The 10 Best Superhero Comics of 2018

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The 10 Best Superhero Comics of 2018

“Hey, wait a minute Paste—didn’t you already publish your big best-of list for 2018? And didn’t that list contain superhero comics, kids comics, horror comics and sci-fi/fantasy comics, all under one big umbrella? What gives?” Well, intrepid Paste reader, you’re not wrong. Paste prides itself on taking as broad a look at the medium of comics as our small team can possibly manage. Our year-end rankings don’t discriminate between capes-and-tights adventures, creepy manga, bonkers webcomics or navel-gazing “literary” graphic novels, but when compiling our master list, we realized that 2018 was a deceptively great year for sequential art, and 25 notable books just didn’t cut it. Before the holidays roll around, we’ll be honoring books that excelled in the specific categories mentioned above. Some will overlap with our main list, but many won’t—and the way rankings shift around may surprise you. A title that stood out when viewed holistically might rank lower when assessed through a specific lens, and books that didn’t make the cut for the master list can easily come out on top of these individual breakdowns. If nothing else, we hope our newly expanded categories send you into 2019 with plenty of reading material.

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Mr. & Mrs. X Cover Art by Terry Dodson

10. Mr. & Mrs. X
Writer: Kelly Thompson
Artists: Oscar Bazaldua, David Lopez
Publisher: Marvel Comics 
It wasn’t a great year for weddings. When X-Men Gold #30 revealed that it wasn’t Kitty Pryde and Colossus who tied the knot, but instead Rogue and Gambit, there were a lot of questions about how exactly that had come about. The honest answer is that the misdirect was an unusual bit of marketing for Mr. & Mrs. X, the legally wedded follow-up to Kelly Thompson’s Rogue & Gambit miniseries. This entry could be easily swapped out for Thompson’s other 2018 triumphs: the conclusion of her celebrated run on Hawkeye and the launch of its spiritual sequel West Coast Avengers. Mr. & Mrs. X gets the nod because we’re suckers for mutants, sure, but also because it finally succeeded at something the X-line has tried and failed to do for years—recapture the glory of the Chris Claremont heyday. Thompson nails the balance of melodrama and action like few X-writers before her, and both Oscar Bazaldua and David Lopez are fully up to the task of rendering steamy Southern lovers, mutant dinner parties, outer-space brawlers and Louisiana assassins with equal skill. Another titles later on in this list revamped the X-Men for the current day, but take note: this is how you pay tribute to Claremont in style. Steve Foxe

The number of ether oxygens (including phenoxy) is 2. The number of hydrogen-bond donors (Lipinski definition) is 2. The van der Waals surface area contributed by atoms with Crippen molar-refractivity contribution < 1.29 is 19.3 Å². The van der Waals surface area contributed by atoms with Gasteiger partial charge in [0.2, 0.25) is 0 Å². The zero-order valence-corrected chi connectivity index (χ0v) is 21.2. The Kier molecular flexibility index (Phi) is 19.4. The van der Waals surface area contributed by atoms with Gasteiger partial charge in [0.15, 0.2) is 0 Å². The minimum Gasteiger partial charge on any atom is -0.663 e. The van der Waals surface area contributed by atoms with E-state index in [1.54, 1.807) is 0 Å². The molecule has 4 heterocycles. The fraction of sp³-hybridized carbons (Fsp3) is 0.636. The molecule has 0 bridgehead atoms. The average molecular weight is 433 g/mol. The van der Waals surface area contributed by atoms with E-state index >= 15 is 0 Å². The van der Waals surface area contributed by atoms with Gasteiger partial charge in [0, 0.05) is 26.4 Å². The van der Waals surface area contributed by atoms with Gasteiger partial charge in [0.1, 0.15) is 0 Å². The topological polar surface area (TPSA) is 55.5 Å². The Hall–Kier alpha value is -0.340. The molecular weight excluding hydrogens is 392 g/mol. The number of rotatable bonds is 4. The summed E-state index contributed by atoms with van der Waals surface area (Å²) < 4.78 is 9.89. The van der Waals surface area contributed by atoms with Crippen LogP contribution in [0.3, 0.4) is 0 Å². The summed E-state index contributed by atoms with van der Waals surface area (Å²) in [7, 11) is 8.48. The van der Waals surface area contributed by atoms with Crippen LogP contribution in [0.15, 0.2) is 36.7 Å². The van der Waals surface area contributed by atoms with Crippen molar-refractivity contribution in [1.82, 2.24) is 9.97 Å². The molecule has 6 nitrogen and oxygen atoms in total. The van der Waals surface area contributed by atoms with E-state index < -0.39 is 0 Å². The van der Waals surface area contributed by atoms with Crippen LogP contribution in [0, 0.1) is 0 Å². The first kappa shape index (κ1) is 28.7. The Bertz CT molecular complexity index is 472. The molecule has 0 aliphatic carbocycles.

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Catalyst Prime: Kino Cover Art by Frazer Irving

9. Catalyst Prime: Kino
Writer: Alex Paknadel
Artist: Diego Galindo
Publisher: Lion Forge
Lion Forge’s nascent Catalyst Prime shared superhero universe has had interesting elements, but has often struggled to stand out in a packed capes-and-tights publishing era. Now that most of the titles have shipped at least two full arcs, it seems that Lion Forge is willing to take a bit more risk. Following nine issues from writer Joe Casey and artists including Jefte Palo, Catalyst Prime: Kino welcomed new creative team Alex Paknadel and Diego Galindo. Incoming readers need not fear: Paknadel and Galindo pick up on the status quo left behind by Casey and crew, but do so in an accessible manner. Super-powered Alistair Meath finds himself homeless, his family having moved on without him—and his country under the thrall of a far-right politician who insists that “The Event” that kicked off the Catalyst Prime universe never even happened. Paknadel is invested in smart, biting sci-fi like Arcadia and the currently running Friendo, and Galindo provides an easy visual bridge from original artist Palo. If you’re looking for an original superhero story with more room to experiment than the average Marvel or DC outing—something in the long, thoughtful (if less grim) legacy of Miracle Man, A God Somewhere and Supreme, consider joining the Kino train before it fully leaves the station. Steve Foxe

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Mister Miracle Cover Art by Nick Derington

8. Mister Miracle
Writer: Tom King
Artist: Mitch Gerads
Publisher: DC Comics